Aaron Cook’s Laceration Just Another Bump in Career Plagued by Rare Injuries

Aaron Cook's Laceration Just Another Bump in Career Plagued by Rare InjuriesBOSTON — Aaron Cook was hailed as the solution to the team's pitching problems. His patented sinkerball was supposed to induce groundouts, resulting in quick work with opposing lineups.

For 1 2/3 innings, the pitch was nearly unhittable. But when Cook moved to cover home plate after a passed ball, he suffered a nasty gash on his leg as Chris Davis stomped on him with his cleats.

From that point, Cook was never the same. It was another mutation of the strokes of bad luck — in terms of injuries — that have plagued the 33-year-old pitcher over the recent stretch of his career.

"My knee in front of my leg was kind of numb, so I was really just out there throwing all arm," Cook said. "That's when you start to see the ball get flat. It's just up in the zone. Just made bad pitches after that. I probably could've thrown a little bit slower and got it down in the zone, but it was just one of those days."

Cook entered Saturday's 8-2 loss as healthy as he's been in years. He showed those strides in the first inning, tossing nine pitches and getting three consecutive groundouts to shortstop Mike Aviles.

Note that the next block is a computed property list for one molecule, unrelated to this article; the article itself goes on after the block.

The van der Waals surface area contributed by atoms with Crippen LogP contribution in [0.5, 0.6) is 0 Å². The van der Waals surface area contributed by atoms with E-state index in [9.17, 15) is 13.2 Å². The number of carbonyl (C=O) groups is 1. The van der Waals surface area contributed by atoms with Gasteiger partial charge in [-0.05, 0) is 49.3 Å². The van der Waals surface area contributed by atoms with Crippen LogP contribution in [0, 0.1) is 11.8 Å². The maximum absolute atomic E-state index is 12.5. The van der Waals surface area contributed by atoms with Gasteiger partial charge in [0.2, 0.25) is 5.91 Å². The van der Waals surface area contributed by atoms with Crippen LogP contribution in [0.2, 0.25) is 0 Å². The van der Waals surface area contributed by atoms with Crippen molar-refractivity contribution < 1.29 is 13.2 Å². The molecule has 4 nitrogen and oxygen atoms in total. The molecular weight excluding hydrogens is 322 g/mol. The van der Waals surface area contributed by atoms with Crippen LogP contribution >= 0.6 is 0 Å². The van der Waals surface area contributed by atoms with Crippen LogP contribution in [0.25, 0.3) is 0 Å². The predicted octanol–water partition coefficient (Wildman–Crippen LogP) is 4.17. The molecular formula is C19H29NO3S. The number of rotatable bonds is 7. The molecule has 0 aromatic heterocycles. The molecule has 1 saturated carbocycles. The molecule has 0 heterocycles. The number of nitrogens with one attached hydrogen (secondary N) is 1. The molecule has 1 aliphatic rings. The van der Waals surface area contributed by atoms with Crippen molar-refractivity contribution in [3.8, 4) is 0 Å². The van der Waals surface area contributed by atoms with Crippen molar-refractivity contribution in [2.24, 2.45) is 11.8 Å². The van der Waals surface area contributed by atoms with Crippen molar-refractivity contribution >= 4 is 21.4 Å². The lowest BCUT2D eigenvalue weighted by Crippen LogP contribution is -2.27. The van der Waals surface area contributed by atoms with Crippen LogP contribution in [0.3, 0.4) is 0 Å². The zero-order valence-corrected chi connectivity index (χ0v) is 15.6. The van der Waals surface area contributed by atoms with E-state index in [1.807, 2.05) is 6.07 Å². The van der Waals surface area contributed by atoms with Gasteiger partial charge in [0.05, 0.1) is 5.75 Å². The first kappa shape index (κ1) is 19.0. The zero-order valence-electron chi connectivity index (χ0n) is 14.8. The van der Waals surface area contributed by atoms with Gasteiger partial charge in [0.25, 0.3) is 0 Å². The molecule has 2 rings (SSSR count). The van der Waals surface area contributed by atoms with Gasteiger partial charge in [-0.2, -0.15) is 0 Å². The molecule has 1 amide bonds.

After the collision with Davis, Cook limped into the dugout with the medical staff before eventually returning to the mound. Eleven stitches later, Cook was rendered ineffective.

"I think after the injury, the sinker was up," catcher Jarrod Saltalmacchia said. "He was leaving it up a little bit. For a sinkerball pitcher, that's never good."

It was the same old story again for Cook, who has battled shoulder problems, a broken finger, a broken leg and a pulmonary embolism. To his credit, he attempted to tough it out despite the drops of blood on his uniform.

Cook told Red Sox manager Bobby Valentine he was ready — shortly after a brief examination in the dugout — and to not call in Clayton Mortensen, but Cook was a shell of his first-inning self.

"I think it affected him a lot," Saltalamacchia said. "You got to change your emotions a little bit, just a lot of stuff goes on when you have a hole in your knee. I could basically see the whole inside of his leg, so it was pretty nasty … ligaments, tendons."

With the string of injuries sidetracking him, Cook is fighting to stay positive. That mentality has carried him through the past few years.

"It's just the way life is," Cook said. "We were out there, I was trying to make a good baseball play. I was trying to stop in front of the plate. That's why I slid. It's just one of those things that happens. It's part of baseball."

His role on the Red Sox' roster is unknown moving forward. Despite his promotion, the questions continue.

Have a question for Didier Morais? Send it to him via Twitter at @DidierMorais or send it here. He will pick a few questions to answer every week for his mailbag.

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